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CalAttorney2
CalAttorney2, Attorney
Category: Legal
Satisfied Customers: 10238
Experience:  Civil litigation attorney for individuals and businesses.
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Ok, I was going to my sitters house, she has a driveway with

Customer Question

Ok, I was going to my sitters house, she has a driveway with a bunch of big holes in it, and I had let her know I was coming before I went, I actually go there 5 days a week around the same time to drop off my kids, and when I was trying to go around the holes, her brother left a cross bow, in the driveway, he says it was in the grass but I didn't drive in the grass, even if I did it was just to go around the holr but i know i didnt, and now he saying i owe him $200!!! To pay for his bow that he left in or by the road unattended for someone to run over!!! Please tell me what i should do about this situation bc i dont feel it i am liable for him leaving it there in the first place
Submitted: 1 year ago.
Category: Legal
Expert:  CalAttorney2 replied 1 year ago.

Dear Customer,

For a damages claim of this amount, it is unlikely that this issue is going to go any further than it is already.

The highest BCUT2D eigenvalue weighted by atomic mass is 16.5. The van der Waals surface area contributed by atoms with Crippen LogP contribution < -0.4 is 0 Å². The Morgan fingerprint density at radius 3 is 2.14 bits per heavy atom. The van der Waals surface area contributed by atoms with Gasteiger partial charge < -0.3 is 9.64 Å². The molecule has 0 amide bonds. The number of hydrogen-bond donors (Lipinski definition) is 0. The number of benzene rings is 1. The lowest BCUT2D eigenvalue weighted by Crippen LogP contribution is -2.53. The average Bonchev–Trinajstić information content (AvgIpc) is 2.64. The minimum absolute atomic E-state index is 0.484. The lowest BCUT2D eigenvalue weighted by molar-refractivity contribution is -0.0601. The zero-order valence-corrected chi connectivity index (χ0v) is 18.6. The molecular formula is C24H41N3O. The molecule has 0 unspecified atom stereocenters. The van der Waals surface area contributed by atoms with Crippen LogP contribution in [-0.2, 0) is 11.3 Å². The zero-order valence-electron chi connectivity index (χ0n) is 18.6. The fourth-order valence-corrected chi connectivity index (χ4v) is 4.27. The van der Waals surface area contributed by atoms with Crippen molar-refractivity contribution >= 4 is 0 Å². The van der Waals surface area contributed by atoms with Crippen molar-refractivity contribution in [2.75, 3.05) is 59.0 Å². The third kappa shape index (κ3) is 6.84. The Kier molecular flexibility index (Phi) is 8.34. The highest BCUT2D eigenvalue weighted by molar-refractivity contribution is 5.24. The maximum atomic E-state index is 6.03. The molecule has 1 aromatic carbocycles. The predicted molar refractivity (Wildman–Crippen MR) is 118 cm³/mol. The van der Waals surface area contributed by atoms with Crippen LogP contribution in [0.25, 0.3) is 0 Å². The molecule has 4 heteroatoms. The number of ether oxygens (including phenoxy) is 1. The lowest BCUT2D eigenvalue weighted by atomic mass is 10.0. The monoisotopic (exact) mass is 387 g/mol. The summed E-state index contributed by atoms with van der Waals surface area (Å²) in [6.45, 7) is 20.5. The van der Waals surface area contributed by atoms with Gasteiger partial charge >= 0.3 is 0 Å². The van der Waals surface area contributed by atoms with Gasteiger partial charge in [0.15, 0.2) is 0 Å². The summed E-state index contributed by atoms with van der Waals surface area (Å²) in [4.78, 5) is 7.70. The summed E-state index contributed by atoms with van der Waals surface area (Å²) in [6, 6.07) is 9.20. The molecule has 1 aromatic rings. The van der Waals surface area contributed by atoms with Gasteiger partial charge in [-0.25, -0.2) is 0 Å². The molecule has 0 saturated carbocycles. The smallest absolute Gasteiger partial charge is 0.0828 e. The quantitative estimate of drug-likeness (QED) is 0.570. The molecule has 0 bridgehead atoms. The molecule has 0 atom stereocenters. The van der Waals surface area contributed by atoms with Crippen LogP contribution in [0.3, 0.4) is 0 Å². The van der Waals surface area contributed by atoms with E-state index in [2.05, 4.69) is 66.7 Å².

However, if the matter were actually pushed into small claims court (which it probably isn't), they could claim you were driving negligently (didn't see the obstruction in the path of your vehicle (regardless of where the cross bow was placed), and you could claim as a defense "contributory negligence" (the defendant’s liability will be offset by plaintiff’s percentage of liability. L.S.A. - C.C. Art. 2323) claiming that the brother's placement of his crossbow on the ground (again, irrespective of in the roadway or in the grass) was negligent (although if in the roadway, it would be an even greater percentage in your favor).

The end result is that while both of you would be liable for the loss, you would only owe him for a percentage of the claimed replacement damages. (Once again, I don't see this actually going to small claims court (it is simply too small a case), but if it did, the court would make a comparative finding of negligence, and you would owe him a percentage of the cost of replacement (replacement value is for the current value of the used bow, not for a new bow).

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